December 10th, 2011
03:00 AM ET
By Gabe LaMonica, CNN
(CNN) –A tree lies at the root of discord this holiday season.
During the National Christmas Tree Lighting, President Barack Obama spoke in no uncertain terms about the Christian nature of the holiday season, and he didn't hesitate to use the word Christmas.
“It’s a shame that the president totally dismissed the other adherents, the other celebrations that are happening at this time," said David Silverman, president of the American Atheists.
“It certainly isn’t rooted in Christianity,” Silverman said about the National Christmas tree.
He pointed to a passage from the Bible, Jeremiah 10:2, “Thus saith the Lord, Learn not the way of the heathen … for they cutteth a tree out of the forest … They deck it with silver and with gold; they fasten it with nails and with hammers, that it move not.”
“Christmas trees predate Christianity," Silverman said, "and Christianity came along and said, ‘All right, well, we want to spread our message, so, OK, now they’re called Christmas trees, and you don’t have to change your celebration.’
"But the entire concept of trading gifts, of decking an evergreen tree with tinsel of silver and gold and singing songs and roasting chestnuts on an open fire, that’s all taken, 100% of it. The only mention you’ll find of Christmas trees in the Bible is when God says not to do it.”
Bill Donohue, president of the Catholic League, could not disagree more. “I commend (Obama) for speaking honestly and plainly. ... Others should follow suit,” Donohue said.
In 1832, Harvard professor Charles Follen introduced to America the four centuries-old German custom of bringing an evergreen tree into the home and decorating it to celebrate Christmas.
This holiday season, the Christmas tree tradition has stirred controversy in at least two state capitals.
Until it was renamed a holiday tree in the mid-1980s, the evergreen that stands at the Wisconsin Capitol rotunda every December was called a Christmas tree for 70 years.
This year they are calling it a Christmas tree again.
Conversely, the tree in the Capitol rotunda in Providence, Rhode Island, will be called a holiday tree, for the first time this year.
“Standing by itself, it doesn’t make any sense,” Donohue said, “I would agree with that, if that were the only issue on the table, then who would really care? But what I look at is a pattern, and it’s not just Christmas trees being called holiday trees.”
The Catholic League president blames what he sees as a " kind of militant secularism, this dogmatic idea that we can’t have any semblance of religion in the public square without somebody attempting to at least pare it back, if not ban it all together.”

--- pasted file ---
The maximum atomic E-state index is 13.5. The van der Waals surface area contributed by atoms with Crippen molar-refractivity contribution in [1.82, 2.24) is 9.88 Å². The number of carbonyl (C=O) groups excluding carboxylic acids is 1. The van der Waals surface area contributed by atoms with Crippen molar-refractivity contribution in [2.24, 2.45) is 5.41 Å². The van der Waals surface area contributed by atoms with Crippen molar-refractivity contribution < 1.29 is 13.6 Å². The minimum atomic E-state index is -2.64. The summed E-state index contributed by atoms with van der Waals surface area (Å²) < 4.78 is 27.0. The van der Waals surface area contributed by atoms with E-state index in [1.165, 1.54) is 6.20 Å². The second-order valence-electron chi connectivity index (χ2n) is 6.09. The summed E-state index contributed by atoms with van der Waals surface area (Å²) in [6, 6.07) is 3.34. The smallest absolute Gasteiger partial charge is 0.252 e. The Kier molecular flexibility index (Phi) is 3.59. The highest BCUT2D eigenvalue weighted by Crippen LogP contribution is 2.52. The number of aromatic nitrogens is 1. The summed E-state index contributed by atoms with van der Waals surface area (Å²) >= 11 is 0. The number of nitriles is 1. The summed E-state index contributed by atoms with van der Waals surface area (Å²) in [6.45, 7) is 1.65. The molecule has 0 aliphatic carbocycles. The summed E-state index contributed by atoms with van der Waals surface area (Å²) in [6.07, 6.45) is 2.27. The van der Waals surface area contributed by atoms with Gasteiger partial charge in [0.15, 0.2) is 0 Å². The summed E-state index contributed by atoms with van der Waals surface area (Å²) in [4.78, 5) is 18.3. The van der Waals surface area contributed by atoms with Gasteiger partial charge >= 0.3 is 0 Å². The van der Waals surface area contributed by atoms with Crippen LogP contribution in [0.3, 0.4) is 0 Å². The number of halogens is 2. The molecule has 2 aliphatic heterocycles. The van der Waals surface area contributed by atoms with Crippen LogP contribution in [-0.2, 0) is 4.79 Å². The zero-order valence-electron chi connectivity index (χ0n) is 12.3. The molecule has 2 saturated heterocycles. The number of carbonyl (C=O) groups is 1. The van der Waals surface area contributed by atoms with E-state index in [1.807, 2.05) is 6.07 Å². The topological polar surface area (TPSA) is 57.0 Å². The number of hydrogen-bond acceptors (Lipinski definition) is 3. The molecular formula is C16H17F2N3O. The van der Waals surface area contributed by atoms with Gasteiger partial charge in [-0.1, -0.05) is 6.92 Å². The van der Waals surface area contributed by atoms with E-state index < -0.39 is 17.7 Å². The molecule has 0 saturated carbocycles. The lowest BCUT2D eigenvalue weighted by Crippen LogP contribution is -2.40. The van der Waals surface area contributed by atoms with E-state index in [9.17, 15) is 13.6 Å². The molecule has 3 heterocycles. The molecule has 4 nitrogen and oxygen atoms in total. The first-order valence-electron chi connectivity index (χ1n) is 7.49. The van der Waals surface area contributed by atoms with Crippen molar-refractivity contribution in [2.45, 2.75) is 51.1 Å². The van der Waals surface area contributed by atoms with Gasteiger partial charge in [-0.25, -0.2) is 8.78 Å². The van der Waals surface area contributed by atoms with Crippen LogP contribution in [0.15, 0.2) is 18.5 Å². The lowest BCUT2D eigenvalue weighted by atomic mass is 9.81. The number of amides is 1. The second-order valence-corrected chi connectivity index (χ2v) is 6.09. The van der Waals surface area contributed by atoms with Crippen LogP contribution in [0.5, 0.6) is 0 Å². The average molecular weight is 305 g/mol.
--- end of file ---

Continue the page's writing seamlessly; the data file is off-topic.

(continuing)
But Silverman said this time of year is for all people, not just Christians: “Christianity thinks it owns this whole season, but this season, it belongs to everybody, and Christianity is not the first, nor the 10th religion to try and usurp the winter solstice for their own.”
Looking out his window across the street from the Catholic League offices in Manhattan, Donohue sees a huge word on a decoration hanging by Macy’s. “It’s very nicely done, with the crafting of the script and the colors, and it says, ‘Believe.’ But belief has to have an object,” he said.
He added, “We’re so afraid of offending people, yet we don’t mind offending most Christians when we tell the kids, ‘Be careful what songs you sing at the, quote ‘Holiday concert.’ ”
“Multiculturalism,” a term that Donohue said embodies relativism, “in its most benign expression would be that we should come to appreciate other cultures and not just have one standard upon which we judge the rest of the world. But in its more typical application, it has basically meant a disdain for Western civilization.”
Silverman counters, “The reason that you are getting fervency from the other side, the religious right, is because they know we’re winning.
“They know that, 10 to 15 years ago, nobody was saying Happy Holidays, everybody was saying Merry Christmas, it was all about Jesus, and they’re losing, and they’re not losing because of violence, they are losing because people are simply realizing, en masse, that religion is full of crap. And you can quote me on that,” said the president of American Atheists.
Despite the two men's disagreements, Obama seemed to suggest at the tree lighting that the celebration brings differing sides together.
“No matter who we are, or where we come from or how we worship,” the president said about the birth of Christ, “it’s a message that can unite all of us on this holiday season.”
But united or not, winter is coming.
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